Investor friends regularly ask for perspectives on RetailTech opportunities (after decent experience from the ShopKeep journey in particular).
Since one VC (you know who you are) replied to some recent thoughts with “Holy shit! This is a masterclass on retail tech in a single email. Insane! I love this! Can’t believe how good this analysis is” figured I would convert it into a blog post (yes, blowing smoke up my massive ego is always impactful).
Hopefully this is helpful to any RetailTech investors!
General thoughts on Retail Tech:
> If you build it, they will not come: I’ve learned that most any technology business, no matter how exceptional the product, becomes (or needs to become) a software enabled sales and marketing organization (at some point). The product is of course the most important (or single most important) piece for initial success, but it is quite simply table stakes for a B2B platform focused on SMB retailers which requires local acquisition to scale. The product is not what wins big here. (If you build it, they will not come)
Selling into retail is like trying to feeding a wild rabbit
> Retailers do not have time for you — they are overwhelmed: That said, selling into these end users particularly is equivalent to feeding a wild rabbit. Most are not technology savvy or sophisticated commercially (no offense intended to retailers, the point is that most don’t go into retail out of Columbia Business School — they have a passion for what they are selling). Getting their time and attention, let alone getting them to understand most any commercial value proposition (at scale), is therefore difficult. Tactics to do so are more difficult to develop — especially now given everyone and their sister seems to be selling a B2B SaaS or marketplace product into them these days. So fighting for mind share is difficult. Retailers are underserved and they are running low margin, high effort, no time in the day for themselves, businesses with a high rate of failure. This doesn’t mean, however, they are seeking productivity tools to increase margin (you’d think, but again, these are people that went into retail in the first place). What it really means is that they have no time in the day and are always miserable so selling them anything to them can be difficult (especially productivity and margin improving products). It’s hard to do local acquisition as a result (i.e., expensive if not properly).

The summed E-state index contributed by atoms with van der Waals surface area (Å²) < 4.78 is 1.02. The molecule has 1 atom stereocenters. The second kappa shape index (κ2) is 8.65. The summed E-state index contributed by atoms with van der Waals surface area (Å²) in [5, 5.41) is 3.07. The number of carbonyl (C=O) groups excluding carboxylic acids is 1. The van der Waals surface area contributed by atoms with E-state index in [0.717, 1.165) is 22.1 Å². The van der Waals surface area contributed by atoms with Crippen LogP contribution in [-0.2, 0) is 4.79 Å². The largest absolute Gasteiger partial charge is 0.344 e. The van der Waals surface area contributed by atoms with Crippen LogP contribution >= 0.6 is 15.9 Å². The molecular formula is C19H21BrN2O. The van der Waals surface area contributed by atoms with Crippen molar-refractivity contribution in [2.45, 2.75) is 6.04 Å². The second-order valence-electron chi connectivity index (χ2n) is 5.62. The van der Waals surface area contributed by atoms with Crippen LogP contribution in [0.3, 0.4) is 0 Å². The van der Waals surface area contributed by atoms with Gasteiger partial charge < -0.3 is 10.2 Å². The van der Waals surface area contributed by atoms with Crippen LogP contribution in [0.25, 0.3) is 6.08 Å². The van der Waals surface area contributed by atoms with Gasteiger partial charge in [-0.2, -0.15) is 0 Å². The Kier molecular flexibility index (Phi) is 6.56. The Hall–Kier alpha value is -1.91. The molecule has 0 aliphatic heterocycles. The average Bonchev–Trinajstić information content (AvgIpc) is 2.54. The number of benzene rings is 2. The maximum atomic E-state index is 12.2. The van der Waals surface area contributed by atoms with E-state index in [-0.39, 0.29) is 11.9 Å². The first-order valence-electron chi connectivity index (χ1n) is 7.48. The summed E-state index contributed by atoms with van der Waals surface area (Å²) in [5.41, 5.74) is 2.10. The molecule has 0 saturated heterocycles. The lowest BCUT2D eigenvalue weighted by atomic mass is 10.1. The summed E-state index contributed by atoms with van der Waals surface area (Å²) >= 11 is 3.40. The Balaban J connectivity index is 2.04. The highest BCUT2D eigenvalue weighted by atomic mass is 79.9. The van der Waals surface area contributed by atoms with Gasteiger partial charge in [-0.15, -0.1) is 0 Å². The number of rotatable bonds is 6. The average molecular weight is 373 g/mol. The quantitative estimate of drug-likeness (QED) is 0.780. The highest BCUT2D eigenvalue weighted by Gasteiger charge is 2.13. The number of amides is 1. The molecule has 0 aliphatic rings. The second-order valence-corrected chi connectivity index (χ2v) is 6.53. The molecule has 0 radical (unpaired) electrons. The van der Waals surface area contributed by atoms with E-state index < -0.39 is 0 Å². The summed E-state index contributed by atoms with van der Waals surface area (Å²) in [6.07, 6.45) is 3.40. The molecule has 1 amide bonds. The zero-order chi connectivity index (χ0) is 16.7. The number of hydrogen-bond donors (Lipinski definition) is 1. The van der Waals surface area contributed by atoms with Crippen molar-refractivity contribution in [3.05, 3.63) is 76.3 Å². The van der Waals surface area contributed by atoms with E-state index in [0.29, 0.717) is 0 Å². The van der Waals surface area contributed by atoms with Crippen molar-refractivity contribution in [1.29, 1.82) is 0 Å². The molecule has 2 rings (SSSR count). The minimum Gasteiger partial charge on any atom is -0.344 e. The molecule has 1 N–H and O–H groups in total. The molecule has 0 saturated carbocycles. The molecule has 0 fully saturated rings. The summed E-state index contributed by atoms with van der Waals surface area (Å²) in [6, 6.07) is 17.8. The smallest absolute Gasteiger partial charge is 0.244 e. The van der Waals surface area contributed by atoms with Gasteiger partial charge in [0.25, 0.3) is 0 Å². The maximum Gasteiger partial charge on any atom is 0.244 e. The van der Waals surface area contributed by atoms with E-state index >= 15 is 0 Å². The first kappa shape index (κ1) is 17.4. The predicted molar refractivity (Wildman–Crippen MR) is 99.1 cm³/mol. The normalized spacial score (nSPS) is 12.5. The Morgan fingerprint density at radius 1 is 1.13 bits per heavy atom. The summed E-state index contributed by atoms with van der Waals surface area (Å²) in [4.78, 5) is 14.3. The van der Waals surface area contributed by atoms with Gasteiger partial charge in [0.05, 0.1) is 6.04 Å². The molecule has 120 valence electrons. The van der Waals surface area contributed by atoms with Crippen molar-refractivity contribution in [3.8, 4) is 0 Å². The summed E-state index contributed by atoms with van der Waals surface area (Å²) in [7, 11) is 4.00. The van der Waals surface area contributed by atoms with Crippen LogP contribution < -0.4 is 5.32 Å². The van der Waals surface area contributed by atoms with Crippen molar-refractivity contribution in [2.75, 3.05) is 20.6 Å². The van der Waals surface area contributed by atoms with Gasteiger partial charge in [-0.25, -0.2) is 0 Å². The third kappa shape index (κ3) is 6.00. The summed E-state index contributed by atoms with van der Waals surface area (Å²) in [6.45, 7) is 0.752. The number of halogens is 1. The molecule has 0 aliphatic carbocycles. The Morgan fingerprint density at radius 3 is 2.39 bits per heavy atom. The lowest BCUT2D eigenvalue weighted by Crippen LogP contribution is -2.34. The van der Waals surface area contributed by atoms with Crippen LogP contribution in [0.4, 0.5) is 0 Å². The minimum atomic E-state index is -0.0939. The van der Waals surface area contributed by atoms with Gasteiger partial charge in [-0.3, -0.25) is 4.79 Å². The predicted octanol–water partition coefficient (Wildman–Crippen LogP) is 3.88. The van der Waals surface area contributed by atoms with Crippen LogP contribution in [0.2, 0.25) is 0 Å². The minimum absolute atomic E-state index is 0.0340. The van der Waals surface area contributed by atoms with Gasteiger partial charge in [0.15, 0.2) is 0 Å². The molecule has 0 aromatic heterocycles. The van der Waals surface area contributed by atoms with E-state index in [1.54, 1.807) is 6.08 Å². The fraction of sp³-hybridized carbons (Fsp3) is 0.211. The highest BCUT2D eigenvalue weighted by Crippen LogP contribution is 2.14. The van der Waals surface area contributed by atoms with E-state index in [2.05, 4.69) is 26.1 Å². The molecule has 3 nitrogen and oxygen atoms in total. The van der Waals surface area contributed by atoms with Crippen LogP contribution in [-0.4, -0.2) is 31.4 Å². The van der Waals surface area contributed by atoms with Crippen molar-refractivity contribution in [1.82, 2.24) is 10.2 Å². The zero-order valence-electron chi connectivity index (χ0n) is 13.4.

> Scalable LTV/CAC unit economics of maturing funnels do not apply: For most industries and markets, software distribution systems are less expensive and wide reaching so achieving ubiquity and acquiring customers at scale is that much easier (so more people try). Many software companies are able to scale by developing outbound demand gen that feeds qualified inbound leads to an inside sales force along side a fantastic product (which developed a moat). With product market fit and clear unit economics (i.e., things start working and fixed cost absorption is achieved), you can “invest in the inside sales trough” (as David Skok says) and purchase revenue growth against a clear LTV/CAC. This is NOT the case when selling to SMBs or retailers, however. For a number of reasons:
(1) all the learnings you put in place to get the first 100 to 5k customers is meaningless unless you learned how to do it without having to visit the location. Which is rarely the case. However, founders (and certainly VCs) still get very excited by an early company with a few hundred or a few thousand customers that have great product market fit. Many do not spend the time really getting into the funnel to understand how they acquired them and if it is scalable — why? Because software distribution and the selling of it is easy once there’s product market fit and traction, right? WRONG. Not in retail. Not if you haven’t figured out how to get the customers to come to you. So what happens when these companies want to scale? They immediately start trying to go the old school route. Getting in front of the retailer in person. Best way to do that? (A) Channels and feet on the street (yup, it’s 1999 again). The ISO payments channel (i.e., first data, Vantiv, or Tsys “indirect sales force” of people who used to sling Verifone terminals). The VAR who “fixes and installs things” — wifi, ovens, server based systems, alarms (note, Mercury Payment systems owned a massive VAR channel and sold it to Vantiv for $1b ish in 2016) and (B) good old POS systems. Why? Because “they are already at the customer and the customer uses them.” The problem with both of these indirect channels is limitless, but here’s the main ones:
- you wind up giving away a ton of the economics to develop the distribution.